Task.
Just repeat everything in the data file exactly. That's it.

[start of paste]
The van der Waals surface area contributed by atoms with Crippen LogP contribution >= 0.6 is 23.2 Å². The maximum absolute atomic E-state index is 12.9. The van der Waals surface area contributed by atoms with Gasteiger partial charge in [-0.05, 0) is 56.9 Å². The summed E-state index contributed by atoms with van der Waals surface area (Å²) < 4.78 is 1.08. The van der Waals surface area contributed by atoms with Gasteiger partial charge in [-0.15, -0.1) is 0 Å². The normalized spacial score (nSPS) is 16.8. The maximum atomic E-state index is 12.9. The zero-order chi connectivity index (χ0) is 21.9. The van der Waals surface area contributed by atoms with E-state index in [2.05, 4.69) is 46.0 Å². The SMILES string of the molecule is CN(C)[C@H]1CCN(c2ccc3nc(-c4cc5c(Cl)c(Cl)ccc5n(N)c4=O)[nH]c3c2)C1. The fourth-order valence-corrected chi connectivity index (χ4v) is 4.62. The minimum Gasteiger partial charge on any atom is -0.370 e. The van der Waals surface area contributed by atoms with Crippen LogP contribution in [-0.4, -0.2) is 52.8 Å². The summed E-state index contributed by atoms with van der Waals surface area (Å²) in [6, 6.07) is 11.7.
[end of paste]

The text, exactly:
The van der Waals surface area contributed by atoms with Crippen LogP contribution >= 0.6 is 23.2 Å². The maximum absolute atomic E-state index is 12.9. The van der Waals surface area contributed by atoms with Gasteiger partial charge in [-0.05, 0) is 56.9 Å². The summed E-state index contributed by atoms with van der Waals surface area (Å²) < 4.78 is 1.08. The van der Waals surface area contributed by atoms with Gasteiger partial charge in [-0.15, -0.1) is 0 Å². The normalized spacial score (nSPS) is 16.8. The maximum atomic E-state index is 12.9. The zero-order chi connectivity index (χ0) is 21.9. The van der Waals surface area contributed by atoms with E-state index in [2.05, 4.69) is 46.0 Å². The SMILES string of the molecule is CN(C)[C@H]1CCN(c2ccc3nc(-c4cc5c(Cl)c(Cl)ccc5n(N)c4=O)[nH]c3c2)C1. The fourth-order valence-corrected chi connectivity index (χ4v) is 4.62. The minimum Gasteiger partial charge on any atom is -0.370 e. The van der Waals surface area contributed by atoms with Crippen LogP contribution in [-0.4, -0.2) is 52.8 Å². The summed E-state index contributed by atoms with van der Waals surface area (Å²) in [6, 6.07) is 11.7.